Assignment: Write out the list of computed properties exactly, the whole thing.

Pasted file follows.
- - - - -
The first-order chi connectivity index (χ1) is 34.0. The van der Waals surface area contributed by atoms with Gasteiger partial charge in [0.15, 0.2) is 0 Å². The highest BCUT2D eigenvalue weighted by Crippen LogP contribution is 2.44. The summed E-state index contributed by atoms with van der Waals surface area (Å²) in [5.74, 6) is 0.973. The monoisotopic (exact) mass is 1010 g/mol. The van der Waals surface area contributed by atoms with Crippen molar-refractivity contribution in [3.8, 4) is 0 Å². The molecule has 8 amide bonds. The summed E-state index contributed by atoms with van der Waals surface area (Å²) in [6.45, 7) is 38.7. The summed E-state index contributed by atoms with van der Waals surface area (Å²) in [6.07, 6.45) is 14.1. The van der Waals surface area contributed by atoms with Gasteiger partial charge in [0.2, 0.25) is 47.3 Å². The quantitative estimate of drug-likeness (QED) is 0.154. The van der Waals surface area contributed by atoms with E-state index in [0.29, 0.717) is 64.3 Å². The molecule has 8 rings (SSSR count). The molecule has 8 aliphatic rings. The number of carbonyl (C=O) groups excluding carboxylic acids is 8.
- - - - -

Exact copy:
The first-order chi connectivity index (χ1) is 34.0. The van der Waals surface area contributed by atoms with Gasteiger partial charge in [0.15, 0.2) is 0 Å². The highest BCUT2D eigenvalue weighted by Crippen LogP contribution is 2.44. The summed E-state index contributed by atoms with van der Waals surface area (Å²) in [5.74, 6) is 0.973. The monoisotopic (exact) mass is 1010 g/mol. The van der Waals surface area contributed by atoms with Crippen molar-refractivity contribution in [3.8, 4) is 0 Å². The molecule has 8 amide bonds. The summed E-state index contributed by atoms with van der Waals surface area (Å²) in [6.45, 7) is 38.7. The summed E-state index contributed by atoms with van der Waals surface area (Å²) in [6.07, 6.45) is 14.1. The van der Waals surface area contributed by atoms with Gasteiger partial charge in [0.2, 0.25) is 47.3 Å². The quantitative estimate of drug-likeness (QED) is 0.154. The van der Waals surface area contributed by atoms with E-state index in [0.29, 0.717) is 64.3 Å². The molecule has 8 rings (SSSR count). The molecule has 8 aliphatic rings. The number of carbonyl (C=O) groups excluding carboxylic acids is 8.